"A judgement about where a child is at needs to be made by the professionals that work with the child every day, and not by an arbitrary test," Ms Douglas says.
Schools must offer the AIM tests but parents can ask for their children to be exempt. To ensure they're informed, Spensley Street runs evenings in which teachers discuss the long-term implications of standardised testing. "It puts the whole emphasis on surface skills and performance-based tasks that don't relate to deeper issues," says school council president Sarah Deasey.
None of her three children has done the tests and she doesn't believe she's missed out on any enlightening information.
"I feel that I know their capabilities well enough," she says. "I'm not particularly concerned about where they are in terms of the state average - what it would be showing is a fairly shallow response anyway."
Avoiding the tests is only one aspect of the Spensley Street approach that recognises that children learn at different rates and in different ways. They work in mixed-age groups to encourage treatment of them as individuals, not part of an age cohort on whom similar expectations can be placed, and play is an important part of the curriculum.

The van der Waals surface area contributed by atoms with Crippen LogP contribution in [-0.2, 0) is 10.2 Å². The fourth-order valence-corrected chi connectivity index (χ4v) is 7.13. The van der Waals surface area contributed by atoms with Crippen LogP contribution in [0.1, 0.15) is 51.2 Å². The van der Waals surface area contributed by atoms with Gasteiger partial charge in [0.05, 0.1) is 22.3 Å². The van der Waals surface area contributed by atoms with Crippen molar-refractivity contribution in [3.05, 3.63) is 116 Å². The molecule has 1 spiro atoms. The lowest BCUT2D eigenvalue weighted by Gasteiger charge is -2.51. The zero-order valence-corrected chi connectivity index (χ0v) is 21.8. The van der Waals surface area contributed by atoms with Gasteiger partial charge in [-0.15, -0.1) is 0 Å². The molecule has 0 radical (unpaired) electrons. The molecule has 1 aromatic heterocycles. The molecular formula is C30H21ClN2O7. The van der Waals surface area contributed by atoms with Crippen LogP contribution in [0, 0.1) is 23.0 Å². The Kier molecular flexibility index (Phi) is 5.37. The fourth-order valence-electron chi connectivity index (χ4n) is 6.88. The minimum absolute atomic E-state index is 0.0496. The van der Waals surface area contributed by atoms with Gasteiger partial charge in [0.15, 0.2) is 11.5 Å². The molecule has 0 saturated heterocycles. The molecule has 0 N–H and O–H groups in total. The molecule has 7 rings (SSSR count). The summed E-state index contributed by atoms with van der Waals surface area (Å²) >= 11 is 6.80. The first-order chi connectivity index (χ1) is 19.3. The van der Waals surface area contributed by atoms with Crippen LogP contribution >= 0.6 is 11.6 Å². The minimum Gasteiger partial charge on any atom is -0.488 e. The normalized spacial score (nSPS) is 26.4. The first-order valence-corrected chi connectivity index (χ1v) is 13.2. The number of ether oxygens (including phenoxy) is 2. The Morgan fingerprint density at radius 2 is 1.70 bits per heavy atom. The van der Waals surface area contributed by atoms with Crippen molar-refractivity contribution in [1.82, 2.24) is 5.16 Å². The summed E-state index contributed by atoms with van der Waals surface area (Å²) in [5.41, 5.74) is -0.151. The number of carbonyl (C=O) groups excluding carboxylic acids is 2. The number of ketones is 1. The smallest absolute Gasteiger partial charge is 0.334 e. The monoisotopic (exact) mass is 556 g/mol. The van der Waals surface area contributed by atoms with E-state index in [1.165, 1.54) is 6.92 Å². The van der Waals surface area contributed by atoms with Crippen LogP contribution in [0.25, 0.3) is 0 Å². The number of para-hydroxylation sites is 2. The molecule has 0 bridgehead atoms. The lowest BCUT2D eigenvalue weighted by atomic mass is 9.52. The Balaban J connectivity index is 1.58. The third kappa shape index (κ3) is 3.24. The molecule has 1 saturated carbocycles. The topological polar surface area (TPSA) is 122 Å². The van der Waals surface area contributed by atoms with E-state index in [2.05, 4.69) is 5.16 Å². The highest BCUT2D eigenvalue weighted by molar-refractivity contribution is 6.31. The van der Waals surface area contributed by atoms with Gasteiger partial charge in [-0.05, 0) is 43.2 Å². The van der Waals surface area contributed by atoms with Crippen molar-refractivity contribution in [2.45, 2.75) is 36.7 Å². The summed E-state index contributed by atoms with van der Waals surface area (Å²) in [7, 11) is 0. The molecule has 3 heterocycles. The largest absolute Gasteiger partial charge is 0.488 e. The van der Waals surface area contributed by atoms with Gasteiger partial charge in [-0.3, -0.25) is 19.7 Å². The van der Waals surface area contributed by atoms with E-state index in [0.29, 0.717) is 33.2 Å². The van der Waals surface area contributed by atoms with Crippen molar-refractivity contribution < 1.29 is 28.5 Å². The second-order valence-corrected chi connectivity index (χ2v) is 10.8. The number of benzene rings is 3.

Play projects help them learn to stay involved with the task at hand, and encourage them to explore further, something not likely to happen if the lesson ends at the bottom of an A4 sheet.
Literacy and numeracy remain high priorities, but Ms Douglas also wants students to be thoughtful, industrious, empathetic, and risk takers.
"Children need a great range of activities to develop and demonstrate such skills," she says. "Why rush it? Children need time to explore and to make sense of the world, and as the children are doing that, the teachers are observing them and then using the information as a teaching point."
At Collingwood College, a government prep to year 12 school, principal Frances Laurino doesn't actively discourage parents from the AIM tests, but she warns them their children will probably do poorly on the year 3 test and better on the year 5 one.
For the first few years of school, Ms Laurino is happy for a "slow" approach. "As long as they're happy, as long as they're engaged, working with others, they'll learn," she says. "They mightn't learn what the education department expects them to learn, but they're learning."
The school has stopped using the widespread Early Years literacy program, which requires children to spend two hours on literacy each morning and read books graded according to their difficulty. Ms Laurino became concerned when she found that children could tell her the level of the book they were reading but nothing about the content.